President Donald Trump holds up a signed executive order entitled 'Comprehensive Plan for Reorganizing the Executive Branch' in the Oval Office of the White House in Washington, D.C., U.S., on Monday, March 13, 2017.

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President Donald Trump holds up a signed executive order entitled ‘Comprehensive Plan for Reorganizing the Executive Branch’ in the Oval Office of the White House in Washington, D.C., U.S., on Monday, March 13, 2017.

President Donald Trump signed an executive order Monday aiming to find where within federal agencies the U.S. government can trim costs.

The order directs Office of Management and Budget Director Mick Mulvaney to “propose a plan to reorganize governmental functions and eliminate unnecessary agencies … components of agencies and agency programs,” according to text released by the White House. It gives the heads of agencies 180 days to submit a reorganization plan.

The order comes amid a broad early push by the Trump administration to identify and cut what it calls burdensome regulations or spending in the federal government. Trump already signed an order last month directing federal agencies to create “regulatory reform” task forces which will evaluate federal rules and recommend whether to keep, repeal or change them.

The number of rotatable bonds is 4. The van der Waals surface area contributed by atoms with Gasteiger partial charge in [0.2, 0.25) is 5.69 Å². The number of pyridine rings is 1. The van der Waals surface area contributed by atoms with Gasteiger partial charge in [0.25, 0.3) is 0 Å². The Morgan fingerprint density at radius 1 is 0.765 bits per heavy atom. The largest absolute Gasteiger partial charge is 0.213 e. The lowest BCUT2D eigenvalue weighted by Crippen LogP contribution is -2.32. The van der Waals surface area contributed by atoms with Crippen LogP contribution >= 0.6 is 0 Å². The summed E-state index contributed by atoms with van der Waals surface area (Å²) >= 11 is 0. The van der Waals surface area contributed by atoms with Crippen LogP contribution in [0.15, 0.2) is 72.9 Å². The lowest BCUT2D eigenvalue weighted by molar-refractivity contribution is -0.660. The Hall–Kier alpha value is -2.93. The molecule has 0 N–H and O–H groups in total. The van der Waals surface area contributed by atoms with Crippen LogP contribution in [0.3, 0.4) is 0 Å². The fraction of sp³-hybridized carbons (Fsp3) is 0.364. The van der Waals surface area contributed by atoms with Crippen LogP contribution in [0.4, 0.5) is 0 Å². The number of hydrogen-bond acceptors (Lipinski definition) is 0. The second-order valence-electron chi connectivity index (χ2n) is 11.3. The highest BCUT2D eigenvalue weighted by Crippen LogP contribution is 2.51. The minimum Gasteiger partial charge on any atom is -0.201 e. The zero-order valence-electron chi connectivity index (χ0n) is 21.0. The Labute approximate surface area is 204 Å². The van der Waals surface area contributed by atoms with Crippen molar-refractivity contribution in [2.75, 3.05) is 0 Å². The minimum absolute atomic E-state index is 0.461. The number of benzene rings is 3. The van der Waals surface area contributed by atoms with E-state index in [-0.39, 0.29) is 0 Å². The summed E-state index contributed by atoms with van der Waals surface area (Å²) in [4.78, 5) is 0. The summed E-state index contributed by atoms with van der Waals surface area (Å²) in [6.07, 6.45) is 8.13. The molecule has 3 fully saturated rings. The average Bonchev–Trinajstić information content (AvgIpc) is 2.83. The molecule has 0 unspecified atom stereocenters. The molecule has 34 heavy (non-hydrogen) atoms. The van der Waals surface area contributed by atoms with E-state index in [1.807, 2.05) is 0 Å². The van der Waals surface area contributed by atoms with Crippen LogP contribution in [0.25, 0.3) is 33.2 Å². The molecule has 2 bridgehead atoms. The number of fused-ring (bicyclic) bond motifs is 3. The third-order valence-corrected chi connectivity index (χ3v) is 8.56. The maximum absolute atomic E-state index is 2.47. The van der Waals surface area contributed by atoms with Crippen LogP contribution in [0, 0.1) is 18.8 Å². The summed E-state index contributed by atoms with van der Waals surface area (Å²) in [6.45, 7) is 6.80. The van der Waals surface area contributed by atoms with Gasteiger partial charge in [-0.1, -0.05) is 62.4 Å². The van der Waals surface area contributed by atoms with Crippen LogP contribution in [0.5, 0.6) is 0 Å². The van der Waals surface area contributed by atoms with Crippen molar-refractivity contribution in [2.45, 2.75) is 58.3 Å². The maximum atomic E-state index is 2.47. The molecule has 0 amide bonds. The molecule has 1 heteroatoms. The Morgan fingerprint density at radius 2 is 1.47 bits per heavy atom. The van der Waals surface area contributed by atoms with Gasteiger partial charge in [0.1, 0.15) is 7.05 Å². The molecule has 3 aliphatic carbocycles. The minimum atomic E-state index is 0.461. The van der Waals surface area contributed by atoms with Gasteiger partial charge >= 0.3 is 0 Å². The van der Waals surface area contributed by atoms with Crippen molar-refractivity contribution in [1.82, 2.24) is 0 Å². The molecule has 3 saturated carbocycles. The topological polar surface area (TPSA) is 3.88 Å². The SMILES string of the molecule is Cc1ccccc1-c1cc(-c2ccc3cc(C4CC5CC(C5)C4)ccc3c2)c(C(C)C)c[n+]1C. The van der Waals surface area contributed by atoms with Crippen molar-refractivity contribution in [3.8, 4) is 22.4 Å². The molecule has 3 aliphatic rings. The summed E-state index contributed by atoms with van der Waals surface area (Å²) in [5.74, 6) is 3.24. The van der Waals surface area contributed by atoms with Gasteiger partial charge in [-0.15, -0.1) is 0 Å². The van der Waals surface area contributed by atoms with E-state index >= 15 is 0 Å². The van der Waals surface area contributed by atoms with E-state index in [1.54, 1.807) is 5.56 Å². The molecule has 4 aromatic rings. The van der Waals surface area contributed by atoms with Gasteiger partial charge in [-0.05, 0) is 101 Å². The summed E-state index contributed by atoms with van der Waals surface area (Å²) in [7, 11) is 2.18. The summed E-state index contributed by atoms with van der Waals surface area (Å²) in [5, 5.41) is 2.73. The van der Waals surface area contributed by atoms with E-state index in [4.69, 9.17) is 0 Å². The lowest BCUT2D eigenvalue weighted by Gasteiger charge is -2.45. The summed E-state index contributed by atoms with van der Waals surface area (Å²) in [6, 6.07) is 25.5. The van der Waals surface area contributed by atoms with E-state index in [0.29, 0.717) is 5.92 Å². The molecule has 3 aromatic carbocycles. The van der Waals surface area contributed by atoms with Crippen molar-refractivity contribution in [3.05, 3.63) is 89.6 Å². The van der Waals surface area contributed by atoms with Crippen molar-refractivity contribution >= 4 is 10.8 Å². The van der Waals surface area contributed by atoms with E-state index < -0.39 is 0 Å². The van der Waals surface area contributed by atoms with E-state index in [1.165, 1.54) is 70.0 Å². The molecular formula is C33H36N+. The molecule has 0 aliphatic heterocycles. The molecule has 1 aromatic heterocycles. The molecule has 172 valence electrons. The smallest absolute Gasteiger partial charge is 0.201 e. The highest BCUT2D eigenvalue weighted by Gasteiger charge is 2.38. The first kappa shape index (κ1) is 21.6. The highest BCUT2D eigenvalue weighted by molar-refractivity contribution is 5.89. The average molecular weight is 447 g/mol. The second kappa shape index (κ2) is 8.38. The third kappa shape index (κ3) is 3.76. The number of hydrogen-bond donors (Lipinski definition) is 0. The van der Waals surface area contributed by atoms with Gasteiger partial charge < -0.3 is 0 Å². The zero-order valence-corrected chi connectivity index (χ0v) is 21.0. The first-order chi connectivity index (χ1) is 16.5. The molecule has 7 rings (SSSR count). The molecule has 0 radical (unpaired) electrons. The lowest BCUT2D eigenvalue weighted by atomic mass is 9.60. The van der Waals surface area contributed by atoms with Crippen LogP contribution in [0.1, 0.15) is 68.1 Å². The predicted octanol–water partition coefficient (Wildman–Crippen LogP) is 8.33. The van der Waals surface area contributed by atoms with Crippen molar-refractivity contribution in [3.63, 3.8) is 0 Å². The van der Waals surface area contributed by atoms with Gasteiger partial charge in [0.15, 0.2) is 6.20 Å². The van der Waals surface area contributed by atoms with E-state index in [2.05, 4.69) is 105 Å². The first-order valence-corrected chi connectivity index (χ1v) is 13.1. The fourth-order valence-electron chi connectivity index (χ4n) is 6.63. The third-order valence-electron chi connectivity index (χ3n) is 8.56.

After he receives agency leaders’ recommendations, Mulvaney will get another 180 days to submit a plan to Trump. It will include “recommendations to eliminate unnecessary agencies, components of agencies, agency programs and to merge functions.”

Press secretary Sean Spicer said the measure will require a “thorough examination” of executive departments and agencies to find out “where money is being wasted.” Spicer did not identify specific agencies that it could affect or give a target of cuts the administration will try to reach.

He said agencies would try to find functions that are “duplicative” or outdated to make the federal government more “efficient.”

Trump has argued that his push to trim the federal government will not only help to reduce government spending but also reduce burdens holding back businesses. Critics of his agenda have said he could compromise government functions that protect public health or promote national security.

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